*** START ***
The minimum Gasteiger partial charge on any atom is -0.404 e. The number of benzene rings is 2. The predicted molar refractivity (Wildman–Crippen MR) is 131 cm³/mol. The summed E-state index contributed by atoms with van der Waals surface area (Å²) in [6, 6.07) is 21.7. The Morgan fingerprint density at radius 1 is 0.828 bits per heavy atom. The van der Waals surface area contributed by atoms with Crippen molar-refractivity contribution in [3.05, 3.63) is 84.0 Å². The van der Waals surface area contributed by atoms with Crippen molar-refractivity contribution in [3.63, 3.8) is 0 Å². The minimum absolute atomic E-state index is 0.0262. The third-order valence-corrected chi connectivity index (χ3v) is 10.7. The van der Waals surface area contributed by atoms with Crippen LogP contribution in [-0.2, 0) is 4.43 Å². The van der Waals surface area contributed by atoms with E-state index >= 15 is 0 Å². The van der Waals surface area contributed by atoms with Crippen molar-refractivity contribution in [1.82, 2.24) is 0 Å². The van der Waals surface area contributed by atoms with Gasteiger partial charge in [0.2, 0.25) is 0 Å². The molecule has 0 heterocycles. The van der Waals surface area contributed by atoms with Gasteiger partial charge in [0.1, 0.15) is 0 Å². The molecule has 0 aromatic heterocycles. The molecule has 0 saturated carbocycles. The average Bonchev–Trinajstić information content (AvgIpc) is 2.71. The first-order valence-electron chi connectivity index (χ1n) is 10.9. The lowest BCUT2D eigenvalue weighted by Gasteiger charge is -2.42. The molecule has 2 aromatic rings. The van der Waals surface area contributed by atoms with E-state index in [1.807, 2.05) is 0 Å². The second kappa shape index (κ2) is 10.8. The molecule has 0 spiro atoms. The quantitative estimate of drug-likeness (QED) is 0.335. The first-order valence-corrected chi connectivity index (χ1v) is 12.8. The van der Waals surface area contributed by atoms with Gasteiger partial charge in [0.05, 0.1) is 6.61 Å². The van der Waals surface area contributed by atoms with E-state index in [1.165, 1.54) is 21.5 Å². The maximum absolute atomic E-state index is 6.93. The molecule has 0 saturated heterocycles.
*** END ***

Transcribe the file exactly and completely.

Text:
The minimum Gasteiger partial charge on any atom is -0.404 e. The number of benzene rings is 2. The predicted molar refractivity (Wildman–Crippen MR) is 131 cm³/mol. The summed E-state index contributed by atoms with van der Waals surface area (Å²) in [6, 6.07) is 21.7. The Morgan fingerprint density at radius 1 is 0.828 bits per heavy atom. The van der Waals surface area contributed by atoms with Crippen molar-refractivity contribution in [3.05, 3.63) is 84.0 Å². The van der Waals surface area contributed by atoms with Crippen molar-refractivity contribution in [3.63, 3.8) is 0 Å². The minimum absolute atomic E-state index is 0.0262. The third-order valence-corrected chi connectivity index (χ3v) is 10.7. The van der Waals surface area contributed by atoms with Crippen LogP contribution in [-0.2, 0) is 4.43 Å². The van der Waals surface area contributed by atoms with E-state index >= 15 is 0 Å². The van der Waals surface area contributed by atoms with Crippen molar-refractivity contribution in [1.82, 2.24) is 0 Å². The van der Waals surface area contributed by atoms with Gasteiger partial charge in [0.2, 0.25) is 0 Å². The molecule has 0 heterocycles. The van der Waals surface area contributed by atoms with Gasteiger partial charge in [0.1, 0.15) is 0 Å². The molecule has 0 aromatic heterocycles. The molecule has 0 saturated carbocycles. The average Bonchev–Trinajstić information content (AvgIpc) is 2.71. The first-order valence-electron chi connectivity index (χ1n) is 10.9. The lowest BCUT2D eigenvalue weighted by Gasteiger charge is -2.42. The molecule has 2 aromatic rings. The van der Waals surface area contributed by atoms with E-state index in [1.807, 2.05) is 0 Å². The second kappa shape index (κ2) is 10.8. The molecule has 0 spiro atoms. The quantitative estimate of drug-likeness (QED) is 0.335. The first-order valence-corrected chi connectivity index (χ1v) is 12.8. The van der Waals surface area contributed by atoms with Gasteiger partial charge in [0.05, 0.1) is 6.61 Å². The van der Waals surface area contributed by atoms with E-state index in [1.165, 1.54) is 21.5 Å². The maximum absolute atomic E-state index is 6.93. The molecule has 0 saturated heterocycles.